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Introduction and Advantages/Disadvantages of Clustering in Linux – Part 1

Introduction and Advantages/Disadvantages of Clustering in Linux &-8211; Part 1 &-8211; this Article or News was published on this date:2019-05-28 18:19:01 kindly share it with friends if you find it helpful

Hi all, this time I decided to share my knowledge about Linux clustering with you as a series of guides titled “Linux Clustering For a Failover Scenario“.

What is Clustering in LinuxWhat is Clustering in Linux

What is Clustering in Linux and Advantages/Disadvantages – Part 1

Following are the 4-article series about Clustering in Linux:

Part 1: Introduction to Linux Clustering and Advantages/Disadvanges of Clustering

First of all, you will need to know what clustering is, how it is used in industry and what kind of advantages and drawbacks it has etc.

What is Clustering

Clustering is establishing connectivity among two or more servers in order to make it work like one. Clustering is a very popular technic among Sys-Engineers that they can cluster servers as a failover system, a load balance system or a parallel processing unit.

By this series of guide, I hope to guide you to create a Linux cluster with two nodes on RedHat/CentOS for a failover scenario.

Since now you have a basic idea of what clustering is, let’s find out what it means when it comes to failover clustering. A failover cluster is a set of servers that works together to maintain the high availability of applications and services.

For an example, if a server fails at some point, another node (server) will take over the load and gives end user no experience of down time. For this kind of scenario, we need at least 2 or 3 servers to make the proper configurations.

I prefer we use 3 servers; one server as the red hat cluster enabled server and others as nodes (back end servers). Let’s look at below diagram for better understanding.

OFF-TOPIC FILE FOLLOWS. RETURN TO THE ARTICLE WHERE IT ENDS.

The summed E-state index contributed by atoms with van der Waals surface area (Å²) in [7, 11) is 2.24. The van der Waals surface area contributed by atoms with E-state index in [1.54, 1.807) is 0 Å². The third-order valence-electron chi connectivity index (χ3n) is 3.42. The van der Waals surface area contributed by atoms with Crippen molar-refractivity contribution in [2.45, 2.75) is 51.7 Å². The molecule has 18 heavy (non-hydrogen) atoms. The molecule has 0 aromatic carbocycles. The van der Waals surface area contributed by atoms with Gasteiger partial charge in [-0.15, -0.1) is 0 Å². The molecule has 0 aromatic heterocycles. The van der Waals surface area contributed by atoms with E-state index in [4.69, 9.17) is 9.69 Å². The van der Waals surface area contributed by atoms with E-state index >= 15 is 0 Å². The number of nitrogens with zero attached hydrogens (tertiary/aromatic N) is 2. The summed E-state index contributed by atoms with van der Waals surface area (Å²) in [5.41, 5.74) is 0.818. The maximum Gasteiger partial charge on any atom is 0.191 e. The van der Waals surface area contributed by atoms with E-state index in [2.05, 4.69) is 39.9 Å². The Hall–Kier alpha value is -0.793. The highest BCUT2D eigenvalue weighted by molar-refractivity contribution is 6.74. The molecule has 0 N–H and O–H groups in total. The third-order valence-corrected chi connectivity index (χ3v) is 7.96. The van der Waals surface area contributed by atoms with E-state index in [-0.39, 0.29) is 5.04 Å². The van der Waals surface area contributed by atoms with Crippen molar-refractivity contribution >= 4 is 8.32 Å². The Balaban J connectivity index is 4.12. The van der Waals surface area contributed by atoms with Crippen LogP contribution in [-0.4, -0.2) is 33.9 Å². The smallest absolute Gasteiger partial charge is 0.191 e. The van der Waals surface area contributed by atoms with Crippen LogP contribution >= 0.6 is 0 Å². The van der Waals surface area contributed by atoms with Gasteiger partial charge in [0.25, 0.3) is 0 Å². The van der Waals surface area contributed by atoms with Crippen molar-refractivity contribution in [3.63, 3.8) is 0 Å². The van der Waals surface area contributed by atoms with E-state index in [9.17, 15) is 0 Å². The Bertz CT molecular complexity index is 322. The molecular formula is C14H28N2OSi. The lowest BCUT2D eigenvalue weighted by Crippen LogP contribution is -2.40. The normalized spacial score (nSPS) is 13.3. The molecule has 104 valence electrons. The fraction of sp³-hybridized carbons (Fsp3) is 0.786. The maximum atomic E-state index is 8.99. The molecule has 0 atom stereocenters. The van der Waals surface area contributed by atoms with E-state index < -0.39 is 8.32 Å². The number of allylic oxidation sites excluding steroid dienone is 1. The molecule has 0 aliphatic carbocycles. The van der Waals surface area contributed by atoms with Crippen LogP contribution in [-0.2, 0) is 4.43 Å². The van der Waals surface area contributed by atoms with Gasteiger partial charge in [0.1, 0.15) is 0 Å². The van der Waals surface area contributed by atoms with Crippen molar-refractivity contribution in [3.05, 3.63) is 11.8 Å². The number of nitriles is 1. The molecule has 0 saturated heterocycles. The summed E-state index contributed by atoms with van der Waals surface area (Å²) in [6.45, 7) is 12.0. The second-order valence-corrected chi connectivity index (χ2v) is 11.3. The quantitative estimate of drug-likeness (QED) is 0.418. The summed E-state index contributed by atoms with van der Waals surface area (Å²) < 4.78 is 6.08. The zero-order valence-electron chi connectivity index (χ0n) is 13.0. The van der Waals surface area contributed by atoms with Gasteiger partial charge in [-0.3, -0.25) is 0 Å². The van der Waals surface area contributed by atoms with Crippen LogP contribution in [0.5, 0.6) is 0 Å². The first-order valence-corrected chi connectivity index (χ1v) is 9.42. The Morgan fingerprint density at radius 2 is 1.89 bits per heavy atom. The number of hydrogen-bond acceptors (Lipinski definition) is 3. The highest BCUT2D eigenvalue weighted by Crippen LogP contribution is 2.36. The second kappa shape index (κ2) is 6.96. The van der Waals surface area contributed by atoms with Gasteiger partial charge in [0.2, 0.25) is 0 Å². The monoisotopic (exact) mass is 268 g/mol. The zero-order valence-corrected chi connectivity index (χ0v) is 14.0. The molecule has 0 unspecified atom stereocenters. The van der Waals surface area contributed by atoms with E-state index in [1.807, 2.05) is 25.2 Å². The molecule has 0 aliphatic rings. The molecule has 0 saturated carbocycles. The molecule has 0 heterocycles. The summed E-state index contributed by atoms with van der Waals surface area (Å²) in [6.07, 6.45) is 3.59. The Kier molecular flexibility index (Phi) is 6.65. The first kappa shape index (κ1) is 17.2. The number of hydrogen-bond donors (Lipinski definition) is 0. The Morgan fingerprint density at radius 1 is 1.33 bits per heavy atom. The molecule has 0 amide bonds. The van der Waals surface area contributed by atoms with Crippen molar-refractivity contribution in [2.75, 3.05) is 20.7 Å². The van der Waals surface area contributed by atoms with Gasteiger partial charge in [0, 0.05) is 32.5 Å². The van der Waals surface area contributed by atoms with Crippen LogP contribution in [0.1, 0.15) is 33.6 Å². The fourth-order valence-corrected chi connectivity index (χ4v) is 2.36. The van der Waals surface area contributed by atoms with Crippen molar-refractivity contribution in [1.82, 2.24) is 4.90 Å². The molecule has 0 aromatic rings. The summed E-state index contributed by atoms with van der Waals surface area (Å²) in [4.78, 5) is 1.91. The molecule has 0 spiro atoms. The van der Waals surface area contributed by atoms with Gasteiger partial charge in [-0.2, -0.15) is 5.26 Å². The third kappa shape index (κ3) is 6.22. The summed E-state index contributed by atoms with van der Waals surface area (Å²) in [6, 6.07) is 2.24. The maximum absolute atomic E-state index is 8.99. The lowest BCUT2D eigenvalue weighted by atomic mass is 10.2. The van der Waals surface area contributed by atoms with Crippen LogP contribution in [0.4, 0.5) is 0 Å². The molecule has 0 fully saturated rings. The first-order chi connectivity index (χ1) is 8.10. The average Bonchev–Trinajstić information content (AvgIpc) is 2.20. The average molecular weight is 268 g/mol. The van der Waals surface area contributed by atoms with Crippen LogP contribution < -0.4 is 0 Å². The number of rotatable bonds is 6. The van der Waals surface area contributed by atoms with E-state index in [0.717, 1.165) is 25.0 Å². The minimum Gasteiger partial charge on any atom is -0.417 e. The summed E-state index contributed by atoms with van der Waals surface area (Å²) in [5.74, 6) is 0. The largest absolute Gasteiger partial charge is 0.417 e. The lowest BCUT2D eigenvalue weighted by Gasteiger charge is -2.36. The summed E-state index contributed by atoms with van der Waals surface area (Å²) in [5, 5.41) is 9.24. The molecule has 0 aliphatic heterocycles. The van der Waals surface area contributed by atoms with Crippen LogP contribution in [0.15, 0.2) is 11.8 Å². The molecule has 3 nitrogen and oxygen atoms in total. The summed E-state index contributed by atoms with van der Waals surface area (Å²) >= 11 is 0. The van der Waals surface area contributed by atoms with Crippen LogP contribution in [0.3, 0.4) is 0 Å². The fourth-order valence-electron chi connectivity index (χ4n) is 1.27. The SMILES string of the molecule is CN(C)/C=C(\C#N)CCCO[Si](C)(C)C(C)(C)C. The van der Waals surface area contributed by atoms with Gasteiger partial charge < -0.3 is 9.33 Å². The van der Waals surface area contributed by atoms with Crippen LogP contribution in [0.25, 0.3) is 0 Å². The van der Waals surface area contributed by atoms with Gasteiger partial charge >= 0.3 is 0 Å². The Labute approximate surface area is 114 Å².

Cluster Server: 172.16.1.250
Hostname: clserver.test.net

node01: 172.16.1.222
Hostname: nd01server.test.net

node02: 172.16.1.223
Hostname: nd02server.test.net   
What is Clustering in LinuxClustering Diagram

Clustering Diagram

In above scenario, cluster management is done by a separate server and it handles two nodes as shown by the diagram. Cluster management server constantly sends heartbeat signals to both nodes to check whether if anyone is failing. If anyone has failed, the other node takes over the load.

Advantages of Clustering Servers

  1. Clustering servers is completely a scalable solution. You can add resources to the cluster afterwards.
  2. If a server in the cluster needs any maintenance, you can do it by stopping it while handing the load over to other servers.
  3. Among high availability options, clustering takes a special place since it is reliable and easy to configure. In case of a server is having a problem providing the services furthermore, other servers in the cluster can take the load.

Disadvantages of Clustering Servers

  1. Cost is high. Since the cluster needs good hardware and a design, it will be costly comparing to a non-clustered server management design. Being not cost effective is a main disadvantage of this particular design.
  2. Since clustering needs more servers and hardware to establish one, monitoring and maintenance is hard. Thus increase the infrastructure.

Now let’s see what kind of packages/installations we need to configure this setup successfully. The following packages/RPMs can be downloaded by rpmfind.net.

  1. Ricci (ricci-0.16.2-75.el6.x86_64.rpm)
  2. Luci (luci-0.26.0-63.el6.centos.x86_64.rpm)
  3. Mod_cluster (modcluster-0.16.2-29.el6.x86_64.rpm)
  4. CCS (ccs-0.16.2-75.el6_6.2.x86_64.rpm)
  5. CMAN(cman-3.0.12.1-68.el6.x86_64.rpm)
  6. Clusterlib (clusterlib-3.0.12.1-68.el6.x86_64.rpm)

Let’s see what each installation does for us and their meanings.

  1. Ricci is a daemon which used for cluster management and configurations. It distributes/dispatches receiving messages to the nodes configured.
  2. Luci is a server that runs on the cluster management server and communicates with other multiple nodes. It provides a web interface to make things easier.
  3. Mod_cluster is a load balancer utility based on httpd services and here it is used to communicate the incoming requests with the underlying nodes.
  4. CCS is used to create and modify the cluster configuration on remote nodes through ricci. It is also used to start and stop the cluster services.
  5. CMAN is one of the primary utilities other than ricci and luci for this particular setup, since this acts as the cluster manager. Actually, cman stands for CLUSTER MANAGER. It is a high-availability add-on for RedHat which is distributed among the nodes in the cluster.